8 JUNE TO 2 AUGUST, 1945   

The Story Begins:
Upon completion of her 11th patrol, Barb was sent to Mare Island for a
yard overhaul and alterations, which included the installation of 5 in. (130
mm) rocket launchers at the Captain's request. Returning to the Pacific,
she commenced her 12th and final patrol on 8 June. 1945. This patrol was
conducted along the coasts of the Sea of Okhotsk.

For the first time in submarine warfare, Barb successfully employed
rockets, against the towns of Chiri, Hokkaido, Shikuka, Kashiho, and
Shiritori on Karafuto. She also bombarded the town of Kaihyo with her
regular armament, destroying 60 percent of the town. She next landed a
party of carefully selected crew members who blew up a railroad train.
This is notable as the only ground combat operation that took place on
the Japanese home islands during W.W. II.

Fluckey (aptly nicknamed Luckey Fluckey) was the first submarine
commander to use rockets to attack land based targets (rudimentary
rockets to be sure, but they made a big bang).

In so doing, he raised havoc all through Patience Bay in the southern
Sakhalin Island, which was Japanese homeland territory.  The Japanese
began to think that this rocket shelling was prelude to an invasion of the
islands by the United States.  

Finally, to put the frosting on the cake, Fluckey carefully steered the Barb
into the shallow coastal waters south of Kashiho, Patience Bay, and
launched two rubber, inflatable boats filled with 8 members of the Barb
crew who had devised a plan to blow up the railroad line that ran from
Kashiho to Otomari, a city on Aniwa Bay.  

The basic idea was simple….land two rafts, plant an explosive, blow up
the rails…but the Barb wanted more…blow up the train along with the
rail.  To do this, members of the crew needed to plant a 55 pound super-
torpex high explosive charge into a dug out “box” about 14 x 14 x 16
inches.  Then, a device had to be constructed to ignite the charge when
the train passed over it.

Fluckey dismissed the idea of a timer mechanism  since it was too
unreliable, but in conversation with crewman, Billy Hatfield (yes, a
descendant of the Hatfield/McCoy feud), the Commander learned about
and approved placement of an electrical battery wired to the charge in the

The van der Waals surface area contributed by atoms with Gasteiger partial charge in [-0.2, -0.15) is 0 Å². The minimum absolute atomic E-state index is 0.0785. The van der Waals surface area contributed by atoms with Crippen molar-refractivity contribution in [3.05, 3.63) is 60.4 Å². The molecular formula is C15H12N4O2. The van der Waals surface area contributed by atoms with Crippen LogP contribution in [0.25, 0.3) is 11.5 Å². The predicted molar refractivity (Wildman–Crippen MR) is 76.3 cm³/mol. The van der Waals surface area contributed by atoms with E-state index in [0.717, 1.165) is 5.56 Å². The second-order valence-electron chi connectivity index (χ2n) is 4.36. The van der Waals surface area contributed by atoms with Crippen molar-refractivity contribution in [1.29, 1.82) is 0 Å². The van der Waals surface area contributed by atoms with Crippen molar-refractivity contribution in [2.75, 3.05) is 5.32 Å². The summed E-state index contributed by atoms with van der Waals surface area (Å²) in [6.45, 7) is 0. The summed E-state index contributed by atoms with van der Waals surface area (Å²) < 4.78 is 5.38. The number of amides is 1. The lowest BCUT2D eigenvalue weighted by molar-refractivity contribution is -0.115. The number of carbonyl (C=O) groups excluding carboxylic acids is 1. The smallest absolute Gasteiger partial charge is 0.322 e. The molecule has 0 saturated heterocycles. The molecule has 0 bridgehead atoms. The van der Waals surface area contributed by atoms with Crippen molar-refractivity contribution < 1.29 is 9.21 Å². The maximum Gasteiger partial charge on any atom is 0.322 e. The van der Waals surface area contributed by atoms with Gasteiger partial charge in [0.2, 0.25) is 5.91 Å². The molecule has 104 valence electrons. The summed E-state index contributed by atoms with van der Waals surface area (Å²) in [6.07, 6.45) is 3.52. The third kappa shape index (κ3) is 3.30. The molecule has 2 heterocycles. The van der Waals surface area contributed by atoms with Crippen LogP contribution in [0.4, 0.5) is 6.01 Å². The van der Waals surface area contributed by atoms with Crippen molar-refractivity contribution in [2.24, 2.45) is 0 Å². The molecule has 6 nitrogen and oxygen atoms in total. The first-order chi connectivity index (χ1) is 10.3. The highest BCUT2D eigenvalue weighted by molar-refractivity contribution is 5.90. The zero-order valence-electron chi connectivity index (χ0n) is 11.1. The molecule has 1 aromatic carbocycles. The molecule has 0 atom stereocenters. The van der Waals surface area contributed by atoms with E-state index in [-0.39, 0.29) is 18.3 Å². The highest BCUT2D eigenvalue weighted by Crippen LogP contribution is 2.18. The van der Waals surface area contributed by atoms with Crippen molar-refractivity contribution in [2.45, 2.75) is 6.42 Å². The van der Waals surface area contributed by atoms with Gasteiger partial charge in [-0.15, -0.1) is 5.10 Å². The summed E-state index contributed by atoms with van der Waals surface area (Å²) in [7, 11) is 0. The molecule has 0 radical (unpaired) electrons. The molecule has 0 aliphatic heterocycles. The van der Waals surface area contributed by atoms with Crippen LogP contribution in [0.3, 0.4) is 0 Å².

Wires from the battery's two poles would run between two rails, needing
only a “contact point” to complete the circuit and ignite the explosive.  
When Fluckey asked Hatfield how they would be able to set off the
charges at the right time, Hatfield replied, “You don’t sir. The train does.”

“How?” Fluckey asked…and the answer was that the weight of the train
engine would depress the rails slightly as it passed over them.  This
depression of the rails would lower them down the fraction of an inch it
took to make contact with the switch under the rail, completing the circuit
to the battery and setting off the explosive.  Hatfield was the first person
selected to go ashore to blow up the train.

Fluckey then had a problem.  Every man on the sub wanted to go, and he
did not want perceptions of favoritism to flow from recommendations he
might get from his officers.  So, he made the decision himself using these

No married men. (except Hatfield)
All departments represented
Half regular Navy, half Naval Reserve
Half had to have been Boy Scouts, in case they were all stranded.

Fluckey then made his choices:

Lieutenant Bill Walker, big, strong, and the leader

Paul Saunders, gunner and second-in-command

John Markuson, strong and could repair anything

Lawrence Newland, cook, if stranded, he could feed them

Jim Richard, Engine Room. Fluckey called him a "born pirate"
I note that Jim was after all a descendant of Jean Lafitte.

Frank Server, signalman, who would handle communications

Ed Klinglesmith, torpedo man, big and strong

Billy Hatfield, device installer.   
 Hatfield, a descendant
of the famous feud, knew about explosives.

After announcing the selections Fluckey “took the temperature” of the
officers and crew.  There was widespread, strong, informal agreement
with his choices.

Fluckey then questioned a Japanese prisoner they had rescued from the
waters; the prisoner had begun to pick up English, and was cooperative.  
He told Fluckey that the Japanese patrolled on foot, two men armed with
rifles and pistols, accompanied by a dog and passing in two hour

The crew ripped out some steel plates in the lower engine room and
fashioned them into a pick and a shovel.  They would use these tools to   
dig the pit.

Then, the question: what should be the gap in the “switch” which Hatfield
had described?  Fluckey calculated that Japanese train engines were
smaller than American and that a  “gap” of 7/10th of an inch would be
closed by the weight of the engine passing over the rails.

To be certain of an explosion, he instructed Markuson to create a switch
with gap at 3/8 inches, (half the likely needed distance), and gave orders
that Hatfield would be the one to hook it up, alone, with all other crew at
least 20 yards away and flat on the ground.